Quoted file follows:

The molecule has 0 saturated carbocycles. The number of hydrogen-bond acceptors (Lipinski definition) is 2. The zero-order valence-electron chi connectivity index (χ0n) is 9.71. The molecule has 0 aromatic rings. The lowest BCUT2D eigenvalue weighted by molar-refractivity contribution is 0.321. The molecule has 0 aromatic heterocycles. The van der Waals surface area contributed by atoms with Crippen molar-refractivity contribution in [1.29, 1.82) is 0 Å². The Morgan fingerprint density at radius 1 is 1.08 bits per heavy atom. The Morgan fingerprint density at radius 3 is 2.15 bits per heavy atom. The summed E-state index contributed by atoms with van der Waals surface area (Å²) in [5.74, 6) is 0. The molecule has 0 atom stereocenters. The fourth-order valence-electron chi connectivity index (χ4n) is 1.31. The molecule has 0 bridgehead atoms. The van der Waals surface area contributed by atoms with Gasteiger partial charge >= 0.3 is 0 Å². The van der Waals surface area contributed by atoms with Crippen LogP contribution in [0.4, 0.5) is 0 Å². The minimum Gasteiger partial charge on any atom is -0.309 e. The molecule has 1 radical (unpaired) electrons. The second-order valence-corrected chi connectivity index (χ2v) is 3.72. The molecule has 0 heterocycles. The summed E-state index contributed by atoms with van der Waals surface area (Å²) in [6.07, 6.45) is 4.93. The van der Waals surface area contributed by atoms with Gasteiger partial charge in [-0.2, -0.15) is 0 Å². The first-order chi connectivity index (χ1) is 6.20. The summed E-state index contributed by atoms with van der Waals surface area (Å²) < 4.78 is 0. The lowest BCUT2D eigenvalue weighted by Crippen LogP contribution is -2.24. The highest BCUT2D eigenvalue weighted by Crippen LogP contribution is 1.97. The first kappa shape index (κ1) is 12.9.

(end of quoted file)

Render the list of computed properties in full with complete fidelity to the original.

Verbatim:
The molecule has 0 saturated carbocycles. The number of hydrogen-bond acceptors (Lipinski definition) is 2. The zero-order valence-electron chi connectivity index (χ0n) is 9.71. The molecule has 0 aromatic rings. The lowest BCUT2D eigenvalue weighted by molar-refractivity contribution is 0.321. The molecule has 0 aromatic heterocycles. The van der Waals surface area contributed by atoms with Crippen molar-refractivity contribution in [1.29, 1.82) is 0 Å². The Morgan fingerprint density at radius 1 is 1.08 bits per heavy atom. The Morgan fingerprint density at radius 3 is 2.15 bits per heavy atom. The summed E-state index contributed by atoms with van der Waals surface area (Å²) in [5.74, 6) is 0. The molecule has 0 atom stereocenters. The fourth-order valence-electron chi connectivity index (χ4n) is 1.31. The molecule has 0 bridgehead atoms. The van der Waals surface area contributed by atoms with Gasteiger partial charge >= 0.3 is 0 Å². The van der Waals surface area contributed by atoms with Crippen LogP contribution in [0.4, 0.5) is 0 Å². The minimum Gasteiger partial charge on any atom is -0.309 e. The molecule has 1 radical (unpaired) electrons. The second-order valence-corrected chi connectivity index (χ2v) is 3.72. The molecule has 0 heterocycles. The summed E-state index contributed by atoms with van der Waals surface area (Å²) in [6.07, 6.45) is 4.93. The van der Waals surface area contributed by atoms with Gasteiger partial charge in [-0.2, -0.15) is 0 Å². The first-order chi connectivity index (χ1) is 6.20. The summed E-state index contributed by atoms with van der Waals surface area (Å²) < 4.78 is 0. The lowest BCUT2D eigenvalue weighted by Crippen LogP contribution is -2.24. The highest BCUT2D eigenvalue weighted by Crippen LogP contribution is 1.97. The first kappa shape index (κ1) is 12.9.